Looked at over a longer period we’ve had the worst decade for productivity in two centuries. And there’ll be no decisive improvement without far more substantial policy change.
We begin with the Treasury’s comments from last Friday, when the latest figures were issued.
Their boast follows from an uptick in the quarterly growth of output per hour, which has been strong for two quarters in a row – Q3 2017 at 1% and Q4 at 0.7%.
Half-yearly growth comparing the second and first half of 2018 was 1.2%: as the Treasury say, the strongest figure since the financial crisis (since 2005 in fact).
Let’s explore this.
In general terms, the UK economy is currently on a negative trajectory:
So the only reason that the productivity figure has improved is because the fall in hours (and jobs) growth is worse than the slow down in output growth.
To illustrate: looking at the half yearly figures (on which the Treasury claim is based) we can compare the latest figure with the corresponding figure from a year ago (illustrated below). Half yearly GDP growth slowed to 0.8% in the second half of 2017, when it was 1.2% in the second half of 2016. Hours are now in decline by -0.4%, when in the second half of 2016 they rose by 0.6%. So, productivity rises to 1.2% from 0.5%. But this is the worst possible way for productivity to improve. Crudely you can think about it like this: we haven’t even been able to produce more for less. We’ve produced less, and worked slightly fewer hours to do so.
More generally, quarterly and half-yearly figures are volatile and erratic. Four quarter growth figures are more (but not completely) stable. Here productivity growth (the solid lines on the graph below) on both hours and jobs measures over 2017 is shown growing broadly between 0 and 1 per cent, up a little on a (dire) 2016, but very far from a strong performance. Moreover the levelling down is plainly apparent – with GDP, hours and jobs growth (the dotted lines) all slowing steadily since 2014.
The chart below makes it obvious that recent outcomes are still very weak. For calendar year 2017, output per hour growth was 0.7%. Before the financial crisis, there were only 5 years when productivity growth was weaker, and all but one of these (1984) were associated with recessions. The average annual growth ahead of the crisis was 2.2%; since the crisis average annual growth in the decade to 2017 has been only 0.2%.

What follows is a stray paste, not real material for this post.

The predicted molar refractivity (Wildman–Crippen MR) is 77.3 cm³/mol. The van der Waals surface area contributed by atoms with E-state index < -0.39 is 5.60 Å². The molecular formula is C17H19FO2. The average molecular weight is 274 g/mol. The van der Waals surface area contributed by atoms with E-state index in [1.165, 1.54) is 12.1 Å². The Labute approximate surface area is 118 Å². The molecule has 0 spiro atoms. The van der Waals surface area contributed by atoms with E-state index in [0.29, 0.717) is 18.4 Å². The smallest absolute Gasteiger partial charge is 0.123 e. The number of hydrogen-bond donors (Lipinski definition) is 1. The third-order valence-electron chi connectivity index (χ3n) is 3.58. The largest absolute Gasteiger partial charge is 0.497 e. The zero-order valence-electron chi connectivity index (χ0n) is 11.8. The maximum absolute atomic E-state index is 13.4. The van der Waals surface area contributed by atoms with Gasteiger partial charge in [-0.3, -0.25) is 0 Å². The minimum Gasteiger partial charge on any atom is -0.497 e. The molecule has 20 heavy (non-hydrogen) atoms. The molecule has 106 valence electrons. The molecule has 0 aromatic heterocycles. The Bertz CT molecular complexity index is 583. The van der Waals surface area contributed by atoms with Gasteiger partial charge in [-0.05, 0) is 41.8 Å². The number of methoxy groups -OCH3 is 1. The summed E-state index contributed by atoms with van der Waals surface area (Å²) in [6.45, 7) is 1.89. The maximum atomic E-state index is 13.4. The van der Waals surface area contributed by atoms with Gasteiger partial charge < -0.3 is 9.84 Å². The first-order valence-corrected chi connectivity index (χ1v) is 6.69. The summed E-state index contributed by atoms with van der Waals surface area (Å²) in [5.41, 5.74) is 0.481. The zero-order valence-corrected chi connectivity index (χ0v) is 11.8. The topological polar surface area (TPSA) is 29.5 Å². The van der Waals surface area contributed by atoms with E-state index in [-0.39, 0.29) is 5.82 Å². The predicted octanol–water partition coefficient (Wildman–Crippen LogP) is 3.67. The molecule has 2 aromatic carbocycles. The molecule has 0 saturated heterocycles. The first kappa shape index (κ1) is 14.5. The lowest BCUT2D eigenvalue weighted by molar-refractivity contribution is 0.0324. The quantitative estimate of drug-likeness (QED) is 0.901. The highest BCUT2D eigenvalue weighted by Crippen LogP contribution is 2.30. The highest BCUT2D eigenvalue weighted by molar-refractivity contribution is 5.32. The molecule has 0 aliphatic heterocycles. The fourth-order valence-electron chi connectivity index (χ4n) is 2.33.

On the above chart, the strongest year for productivity was 2010 as the economy emerged from the financial crisis. Since austerity policies were implemented, productivity growth evaporated and has been in the doldrums ever since. I have discussed this extensively see e.g. here.
We agree with the sentiment of the second part of the Treasury statement, that investment and skills will boost productivity in the long run. But the rhetoric falls well short of the reality of what the government is actually doing. Office for Budgetary Responsibility (OBR) figures show public sector net investment at 2.2% of GDP over the current parliament – the same as under the very low bar of the first parliament of austerity.
On the internationally comparable (national accounts) measure of public investment, average spending across the OECD is 3.5% of GDP (for 2016, the most recent year where full data are available). The UK figure was only 2.6% of GDP, 8th from the bottom of advanced countries.
The Treasury’s latest plans will up this just a notch to 2.9% of GDP in 2020 and 2021, and it’s back down to 2.8% in 2022.
While the Treasury describe these as ‘long-term’ plans, the OBR justly described any boost to growth as ‘modest’.
In the decade to 2017 UK productivity grew by only 0.2% a year. Using Bank of England historical data, this is the lowest productivity growth figure since the decade to 1817.
In short, there is nothing to boast about in the latest productivity figures.
Just as the Treasury seek to take credit for an illusory improvement, they bear responsibility for a catastrophic decline.
Their austerity policies have led to a low-growth economy that has been good at creating bad jobs and low pay. Until this policy is reversed there will be no decisive improvement in productivity. Substantial and sustained increases in public investment, and higher not lower spending on public services and public sector pay will strengthen the economy and strengthen productivity and wages across the board. The productivity failure is a symptom of a failed economic strategy; it’s time to administer a new cure.